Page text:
Waste-To-Energy Briefing: Urine Power, U.S. Capitol, Dynamis and SITA
The researchers have found a way of directly producing electricity from urine by injecting it into microbial fuel cells. After the injection of urine, the fuel cells produced significantly more energy than with no urine, although the researchers found that after an initial climb, energy production did eventually recede.
Their research is published in the latest Royal Society of Chemistry journal, Physical Chemistry Chemical Physics.
The abortive composting program was dealing with only about 10 percent of Congress’ waste and costing almost $500,000 a year, as food scraps were being shipped to sites 70 miles away, the web site reports.
Congress’ new waste-to-energy deal should save around $60,000 and deal with 90 percent of the facility’s waste, the web site reports.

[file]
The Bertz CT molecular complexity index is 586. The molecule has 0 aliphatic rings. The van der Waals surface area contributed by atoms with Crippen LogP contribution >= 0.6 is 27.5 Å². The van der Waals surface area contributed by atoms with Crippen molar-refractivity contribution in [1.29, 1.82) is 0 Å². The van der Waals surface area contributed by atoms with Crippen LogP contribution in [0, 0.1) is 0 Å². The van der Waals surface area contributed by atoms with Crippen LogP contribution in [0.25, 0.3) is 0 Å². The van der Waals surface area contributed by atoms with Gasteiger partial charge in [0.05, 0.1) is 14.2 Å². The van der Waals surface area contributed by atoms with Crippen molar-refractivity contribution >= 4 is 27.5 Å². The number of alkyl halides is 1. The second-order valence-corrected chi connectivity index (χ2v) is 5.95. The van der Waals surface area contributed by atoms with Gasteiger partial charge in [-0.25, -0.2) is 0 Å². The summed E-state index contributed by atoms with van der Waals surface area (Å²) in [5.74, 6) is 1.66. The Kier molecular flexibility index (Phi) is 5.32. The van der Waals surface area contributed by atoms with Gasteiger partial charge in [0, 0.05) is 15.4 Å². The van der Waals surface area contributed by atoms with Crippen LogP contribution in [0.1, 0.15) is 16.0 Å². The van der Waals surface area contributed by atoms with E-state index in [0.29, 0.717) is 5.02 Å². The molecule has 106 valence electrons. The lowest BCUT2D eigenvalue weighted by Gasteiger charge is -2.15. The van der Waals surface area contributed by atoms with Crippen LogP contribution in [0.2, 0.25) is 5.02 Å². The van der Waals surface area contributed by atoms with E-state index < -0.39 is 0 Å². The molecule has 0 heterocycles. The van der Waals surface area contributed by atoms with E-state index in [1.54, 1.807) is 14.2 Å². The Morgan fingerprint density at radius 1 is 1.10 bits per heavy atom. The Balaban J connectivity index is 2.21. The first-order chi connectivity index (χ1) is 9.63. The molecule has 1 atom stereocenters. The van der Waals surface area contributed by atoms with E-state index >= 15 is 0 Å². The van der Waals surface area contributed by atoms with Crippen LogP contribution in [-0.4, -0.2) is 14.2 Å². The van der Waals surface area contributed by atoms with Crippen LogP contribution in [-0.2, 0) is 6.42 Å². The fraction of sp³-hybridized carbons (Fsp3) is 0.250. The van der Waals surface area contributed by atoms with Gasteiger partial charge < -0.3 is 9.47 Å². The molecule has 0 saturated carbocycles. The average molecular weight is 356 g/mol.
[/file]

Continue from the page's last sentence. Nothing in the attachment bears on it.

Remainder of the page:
Dynamis Energy has launched a mobile waste-to-energy line of equipment. The WasteStation and AMWAPS models are designed for commercial and military use, respectively.
Waste management company SITA has opened ReEnergy, a waste-to-energy facility in Roosendaal, Netherlands. The plant has a treatment capacity of 291,000 tons of waste a year and can generate 256,000 MWh of electricity, equivalent to the electricity consumption of 70,000 households, SITA says.
Stay Up-to-Date On Environmental Management, Energy & Sustainability News with EL's Free Daily Newsletter
Energy Manager News
- Embracing New Tech Is Key to Greater Energy Savings, Say Experts
- SolarCity: We Have the World’s Most Efficient Rooftop Solar Panel
- Bridgestone Arena in Nashville Switches to LEDs
- Helping Building Automation Grow
- Municipalities Could Combine Small Cell and LED Upgrades
- Holistic Approach to Energy Savings in Dublin, Ohio Schools
- NYC One Step Closer to Net-Zero Energy Goal at Wastewater Treatment Plants
- ‘Better Buildings, Better Plants’ Saves $2.4B Over Five Years